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Buzz Buzz: How to Coexist with Bees and Wasps

BUZZ BUZZ How to Coexist with BEES nd WASPS There are about 20,000 different species of bees and 30,000 different species of wasps in the world Honey bees contribute more than $14 billion to the value of U.S. crop production. Honey bees produce about 200 million pounds of commercial honey each year. x1,000,000 Many of the country's crops wouldn't exist without honey bees Almonds depend entirely on honey bees for pollination. Some crops, including blueberries and cherries, are 90 percent dependent on honey bee pollination. More than 2 of all fruit As bees gather pollen and nectar, they pollinate crops. and vegetable crops are pollinated by honey bees. Wasps help control insect populations Some wasps pollinate as well What are the similarities and differences between WASPS ana BEES? POPULATION Both bee and wasp populations have solitary and social species. *** Honey bee colonies can reach more than 75,000. Wasps' colonies are typically fewer than 10,000. !!! AGGRESSION Honey bees can attack when provoked. Wasps are more aggressive predators. Be mindful in the fall Bees and wasps are more aggressive at the end of the summer and into fall. STINGING Honey bees sting only once, then die after leaving stingers in the victim's skin. Wasps can sting more than once because they have a lance-like stinger without barbs (so they are able to pull out their stinger without injuring themselves). Social wasps, which include yellow jackets, paper wasps, and hornets, are more likely to sting or swarm. Yellow jackets are most likely to clash with humans. A Who's Who of WASPS and BEES? SOCIAL WASPS Bald-faced hornet wasp Paper wasp Yellow jacket wasp Appearance: Black with white to creamy Appearance: They are about 3/4 to 1 inch long, reddish-brown with a yellow circle Appearance: Black-and-yellow bands on the abdomen marks on the front of the head and at the end of the abdomen Workers are about 1/2-inch long, short, and blocky Heavy bodies about 7/8 inch long They have longer legs and more slender bodies than yellow jackets and hornets The queen is larger, about 3/4-inch long Their abdomens taper at both ends Nests: Includes a signal queen Nests: Aerial nesting Usually build nests in trees, shrubs, and on houses, Aerial nests made of a Nests: paper-like material formed from chewed wood fibers and saliva Consist of a single exposed comb suspended by a narrow stalk that looks like an inverted umbrella sheds, and other above-ground places • May reach 2 feet in diameter Ground nesting Construct nests underground Behavior: Behavior: They can be aggressive, but they don't scavenge like yellow jackets (so they're less likely to intrude on outdoor activities) Behavior: The temperament of the queen sets the mood of the hive They are aggressive Many reported "bee stings" are really from yellow jackets The Black & White Bald is more aggressive than other varieties SOLITARY VWASPS Cicada killer Digger/Threadwaisted wasp Appearance: Appearance: Large, about 1-1/8 to 1-5/8 inches long Adults about 3/4-2 inches long Black body marked with yellow across the thorax and on the first three abdominal segments Hairy with narrow waist Black with bands or areas of red, yellow. and/or white Head and thorax are rusty red Wings are brownish Adults feed on nectar and feed their larvae on paralyzed insects • Legs are yellowish Nests: Nests: In areas of thin vegetation, and rarely infest thick, vigorous turf They are named for the female's nesting behavior of digging into dry dirt to create a nest for offspring to grow in Adults emerge in mid-June to early July depending on the temperature conditions Behavior: They are not very aggressive Behavior: They tend to keep to themselves Unless they are bothered, females save their stinging for the cicadas they hunt Mud dauber Sandwasp EDEKE Appearance: • Long and slender bodies with a narrow and thread-like waist Appearance: Stout bodies with pale greenish or yellow and black markings Nests: Nests: Females make nests from mud Nests are short, simple burrows, with a single enlarged chamber at the bottom to hold prey Behavlor: Behavior: They are rarely aggressive They are not very aggressive Stings are very uncommon SOCIAL BEES Bumble bee Honey bee Appearance: Appearance: Adults are 1/2 inch long and usually yellow, with 3 or 5 dark brown abdominal bands Large, about 3/4 inch long Black and yellow or orange hair patterns on their abdomens Carry two pairs of wings Queens and workers have pollen baskets on their hind legs Do not have a slim waist like wasps and hornets Dense hairs around the neck and sparser hair on the abdomen Nests/hives: They live in a small colony of about 200 bees Nests/hives: Generally found in open grasslands Made of wax cells that may contain pounds of honey In spring, they start nests in old mice burrows, cavities in buildings, and other locations Behavior: Whether bees are domesticated or aggressive depends on the hive environment in which they develop Behavior: They use their stingers strictly for defense They rarely sting unless they are stepped on or aggravated in some way They are genetically pre-disposed to only sting as a matter of last resort SOLITARY BEES Carpenter bee Digger bee Leafcutting bee Appearance: Appearance: Appearance: Resemble bumble bees They are black, dark blue, purple, or green covered with white, yellow, reddish, or brown hair in color Large bees, can reach up to 1.18 inches long Most of the top of the abdomen is hairless and Hairy with visibly protruding faces shiny black Nests: Nests: Females nest in the ground. logs, hollow stems, twigs, or wood siding Nests: Female excavates a clean-cut, round entrance hole about In the soil, either in banks or in flat ground 3/8-1/2 inch wide, on or around the structure Though they are solitary, they may nest in large groups They cut semi-circular plant leaf discs to construct cigar-like nests Return to previously used galleries from year to year, although other bees can make new galleries as well Behavior: Behavior: They are docile and only sting if they are handled or threatened They will only sting if handled Behavior: They typically only sting if they are handled or aggravated Their sting has been described as less painful than a honey bee's sting Mining bee Orchard mason bee Sweat bee Appearance: Appearance: Appearance: About 1/2 inch long About 1/3 inch long and blue-black with a metallic sheen About 3/16 to 5/6-inch long Dark bodies with fine light brown or yellow hairs Black body with yellow, red, or metallic markings Nests: Nests: The female uses existing holes, about 1/4 to 3/8 inches Nests: They tunnel into the ground, especially in clay soil In cavities in weeds or shrubs, or in the ground in diameter, in wood, cavities in sunny walls, or in the holes found around windows and doors Burrows are lined with a thin. Behavlor: clear plaster They are attracted by human sweat but They plug the bottom of the hole with mud before nesting Behavior: They are not aggressive They aren't usually aggressive unless bothered Behavior: They usually do not bother people unless they are pro- voked They sting so rarely that there's a common belief they don't sting at all How to Live Harmoniously With WASPS and BEES? When we know what to expect from bees and wasps, we can coexist without any problems. GET A FALL INSPECTION Avoid spring bee and wasp infestations by scheduling a fall inspection. DON'T TRY TO DEAL WITH NESTS AND HIVES YOURSELF If a nest absolutely has to be removed, contact a professional pest control company and consider the following questions: Do you offer a non- or less-toxic method to control bees or wasps? How do you ensure the insecticide does E not enter the house? If an insecticide is used, How long will the substance remain toxic? what is it and how do you apply it? STEER CLEAR OF SWARMS Sometimes a new queen visits an established honey bee colony and the old queen leaves to begin a new colony. When she leaves, she can bring hundreds of workers with her, which forms a swarm. an A swarm will leave you be if you leave it be. If a swarm enters a building, call a local beekeeper to collect it. The swarm will eventually move to a nesting spot. REDUCE THE RISK OF BEING STUNG Eliminate or cover attractants such as: FOOD BEVERAGES TRASH When you plan on being outdoors, avoid the use of scented cosmetics such as: PERFUME HAIR SPRAY LOTION Always wear footwear outside Avoid bright-colored clothing when outdoors Carefully check for bee or wasp nests before starting yard work Bees and wasps play an important role in nature. While their stings can be painful, and nests can get in the way, it's best to leave them alone-and they'll likely return the favor. A A A A A A A e A FIX .com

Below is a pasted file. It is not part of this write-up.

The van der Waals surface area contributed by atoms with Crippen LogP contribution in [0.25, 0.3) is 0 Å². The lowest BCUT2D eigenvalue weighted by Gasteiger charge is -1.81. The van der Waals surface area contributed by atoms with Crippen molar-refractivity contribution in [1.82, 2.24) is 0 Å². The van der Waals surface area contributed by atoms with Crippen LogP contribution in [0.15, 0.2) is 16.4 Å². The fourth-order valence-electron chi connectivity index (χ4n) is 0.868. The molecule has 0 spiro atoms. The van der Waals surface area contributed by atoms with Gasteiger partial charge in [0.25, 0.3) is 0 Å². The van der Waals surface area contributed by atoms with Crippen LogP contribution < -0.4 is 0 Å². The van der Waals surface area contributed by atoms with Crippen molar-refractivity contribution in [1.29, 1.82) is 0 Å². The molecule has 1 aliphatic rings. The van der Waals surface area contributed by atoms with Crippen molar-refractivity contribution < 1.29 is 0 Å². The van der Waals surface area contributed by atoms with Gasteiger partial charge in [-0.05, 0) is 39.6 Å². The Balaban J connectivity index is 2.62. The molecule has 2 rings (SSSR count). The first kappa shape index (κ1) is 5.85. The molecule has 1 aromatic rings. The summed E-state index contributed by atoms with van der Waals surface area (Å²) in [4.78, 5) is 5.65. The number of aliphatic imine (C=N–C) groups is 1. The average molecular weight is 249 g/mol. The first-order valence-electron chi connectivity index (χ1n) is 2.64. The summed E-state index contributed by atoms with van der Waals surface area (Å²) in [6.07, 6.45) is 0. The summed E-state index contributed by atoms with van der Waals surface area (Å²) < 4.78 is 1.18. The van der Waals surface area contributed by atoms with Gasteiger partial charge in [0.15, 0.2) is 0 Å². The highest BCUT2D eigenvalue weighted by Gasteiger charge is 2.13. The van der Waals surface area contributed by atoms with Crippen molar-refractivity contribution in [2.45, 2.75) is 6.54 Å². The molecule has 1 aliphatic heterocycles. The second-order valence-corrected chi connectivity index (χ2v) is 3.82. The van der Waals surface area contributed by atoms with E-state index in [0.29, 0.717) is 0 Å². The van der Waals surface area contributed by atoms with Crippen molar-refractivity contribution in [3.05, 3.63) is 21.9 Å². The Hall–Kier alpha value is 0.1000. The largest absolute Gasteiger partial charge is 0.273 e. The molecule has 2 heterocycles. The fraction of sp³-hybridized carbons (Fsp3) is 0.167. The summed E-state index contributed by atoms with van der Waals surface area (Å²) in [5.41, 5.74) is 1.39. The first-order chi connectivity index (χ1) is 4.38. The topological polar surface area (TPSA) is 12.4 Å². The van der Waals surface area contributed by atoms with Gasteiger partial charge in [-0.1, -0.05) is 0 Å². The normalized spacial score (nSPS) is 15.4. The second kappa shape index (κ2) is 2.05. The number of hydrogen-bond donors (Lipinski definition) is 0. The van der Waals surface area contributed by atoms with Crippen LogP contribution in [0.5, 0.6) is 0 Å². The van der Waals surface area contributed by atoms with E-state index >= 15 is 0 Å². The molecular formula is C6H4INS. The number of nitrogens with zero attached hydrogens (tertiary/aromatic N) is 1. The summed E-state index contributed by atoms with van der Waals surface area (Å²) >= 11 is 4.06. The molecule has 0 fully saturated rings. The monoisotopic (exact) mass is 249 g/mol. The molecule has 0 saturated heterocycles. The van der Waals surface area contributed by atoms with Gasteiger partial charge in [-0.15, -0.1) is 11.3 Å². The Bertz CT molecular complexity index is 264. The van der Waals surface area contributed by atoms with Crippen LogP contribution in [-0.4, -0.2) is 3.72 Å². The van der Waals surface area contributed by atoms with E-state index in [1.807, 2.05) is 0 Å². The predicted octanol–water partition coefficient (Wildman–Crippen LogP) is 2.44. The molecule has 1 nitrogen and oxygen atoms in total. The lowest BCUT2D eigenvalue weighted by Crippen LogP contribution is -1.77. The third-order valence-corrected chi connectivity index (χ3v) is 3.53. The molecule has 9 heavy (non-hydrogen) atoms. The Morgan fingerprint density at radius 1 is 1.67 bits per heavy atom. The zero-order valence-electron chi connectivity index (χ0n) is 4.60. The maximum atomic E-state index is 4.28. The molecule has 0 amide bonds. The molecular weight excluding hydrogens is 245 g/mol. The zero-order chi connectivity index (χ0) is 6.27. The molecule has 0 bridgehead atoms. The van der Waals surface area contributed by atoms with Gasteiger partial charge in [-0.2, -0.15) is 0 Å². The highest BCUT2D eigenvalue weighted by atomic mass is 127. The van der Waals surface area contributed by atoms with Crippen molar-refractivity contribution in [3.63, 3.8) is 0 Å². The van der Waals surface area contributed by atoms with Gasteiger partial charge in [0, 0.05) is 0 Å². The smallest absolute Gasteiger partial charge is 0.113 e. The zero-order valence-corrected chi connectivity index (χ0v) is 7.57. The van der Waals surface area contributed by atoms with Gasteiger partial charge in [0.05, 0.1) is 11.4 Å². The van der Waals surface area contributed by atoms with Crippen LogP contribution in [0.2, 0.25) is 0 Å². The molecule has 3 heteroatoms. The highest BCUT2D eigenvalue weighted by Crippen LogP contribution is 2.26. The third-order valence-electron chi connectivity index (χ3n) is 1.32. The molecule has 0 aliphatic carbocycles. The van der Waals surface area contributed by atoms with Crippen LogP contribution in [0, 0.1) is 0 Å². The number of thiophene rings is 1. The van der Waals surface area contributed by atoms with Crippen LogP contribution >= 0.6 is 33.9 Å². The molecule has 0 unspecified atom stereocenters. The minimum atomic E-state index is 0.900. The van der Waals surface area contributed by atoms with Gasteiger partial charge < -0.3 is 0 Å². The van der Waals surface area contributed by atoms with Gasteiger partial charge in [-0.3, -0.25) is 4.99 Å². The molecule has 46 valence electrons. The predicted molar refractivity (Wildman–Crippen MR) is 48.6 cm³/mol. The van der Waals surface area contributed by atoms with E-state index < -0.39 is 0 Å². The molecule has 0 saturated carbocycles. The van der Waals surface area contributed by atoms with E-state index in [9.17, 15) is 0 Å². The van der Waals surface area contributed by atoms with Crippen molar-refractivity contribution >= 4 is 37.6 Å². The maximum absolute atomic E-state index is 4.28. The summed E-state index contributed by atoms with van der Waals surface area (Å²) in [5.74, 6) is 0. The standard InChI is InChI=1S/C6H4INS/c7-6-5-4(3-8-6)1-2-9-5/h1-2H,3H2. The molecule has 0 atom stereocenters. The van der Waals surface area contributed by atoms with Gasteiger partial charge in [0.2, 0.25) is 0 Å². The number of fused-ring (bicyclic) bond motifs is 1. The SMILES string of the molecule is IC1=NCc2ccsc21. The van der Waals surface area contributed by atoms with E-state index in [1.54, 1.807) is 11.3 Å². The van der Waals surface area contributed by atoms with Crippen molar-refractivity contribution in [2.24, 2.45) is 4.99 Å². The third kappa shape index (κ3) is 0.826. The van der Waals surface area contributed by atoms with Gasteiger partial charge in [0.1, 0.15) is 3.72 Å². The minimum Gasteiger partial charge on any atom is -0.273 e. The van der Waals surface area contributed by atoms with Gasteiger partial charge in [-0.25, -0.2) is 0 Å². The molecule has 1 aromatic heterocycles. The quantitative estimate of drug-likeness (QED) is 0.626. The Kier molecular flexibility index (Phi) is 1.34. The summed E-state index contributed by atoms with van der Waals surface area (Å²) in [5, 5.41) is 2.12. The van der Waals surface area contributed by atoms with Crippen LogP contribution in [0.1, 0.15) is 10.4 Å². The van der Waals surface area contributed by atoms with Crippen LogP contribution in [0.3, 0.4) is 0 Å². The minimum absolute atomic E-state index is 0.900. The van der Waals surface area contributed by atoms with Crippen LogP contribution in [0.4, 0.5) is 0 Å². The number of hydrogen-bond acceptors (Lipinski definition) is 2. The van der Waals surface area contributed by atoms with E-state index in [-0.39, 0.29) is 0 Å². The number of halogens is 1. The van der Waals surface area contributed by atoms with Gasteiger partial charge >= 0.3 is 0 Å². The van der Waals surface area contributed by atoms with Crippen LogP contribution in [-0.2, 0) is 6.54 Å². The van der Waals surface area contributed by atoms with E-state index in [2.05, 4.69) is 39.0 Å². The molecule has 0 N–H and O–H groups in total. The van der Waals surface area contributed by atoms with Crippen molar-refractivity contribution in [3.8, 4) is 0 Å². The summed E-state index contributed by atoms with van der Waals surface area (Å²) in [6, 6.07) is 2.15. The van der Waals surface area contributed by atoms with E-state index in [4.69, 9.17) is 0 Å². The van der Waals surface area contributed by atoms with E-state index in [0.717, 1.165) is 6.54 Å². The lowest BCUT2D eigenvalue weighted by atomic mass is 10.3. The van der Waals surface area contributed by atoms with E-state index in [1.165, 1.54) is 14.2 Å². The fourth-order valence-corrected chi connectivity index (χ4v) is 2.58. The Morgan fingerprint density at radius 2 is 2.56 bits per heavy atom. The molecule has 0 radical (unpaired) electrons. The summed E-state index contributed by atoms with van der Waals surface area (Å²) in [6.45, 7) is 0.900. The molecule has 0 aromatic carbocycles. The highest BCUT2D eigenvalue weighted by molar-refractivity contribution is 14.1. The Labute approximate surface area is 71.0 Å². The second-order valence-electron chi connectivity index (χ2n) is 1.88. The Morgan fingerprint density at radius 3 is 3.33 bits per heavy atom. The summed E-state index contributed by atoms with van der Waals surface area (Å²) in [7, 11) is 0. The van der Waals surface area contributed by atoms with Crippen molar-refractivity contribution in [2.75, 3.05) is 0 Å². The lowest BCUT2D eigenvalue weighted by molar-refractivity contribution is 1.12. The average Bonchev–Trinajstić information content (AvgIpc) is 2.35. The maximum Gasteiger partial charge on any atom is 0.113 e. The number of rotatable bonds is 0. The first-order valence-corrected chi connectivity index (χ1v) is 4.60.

Buzz Buzz: How to Coexist with Bees and Wasps

shared by Ghergich on Mar 21
Bees and wasps play a very important role in nature. In fact, many of the country’s crops would not exist without honeybees. Learn just how important they are, as well as the differences between va...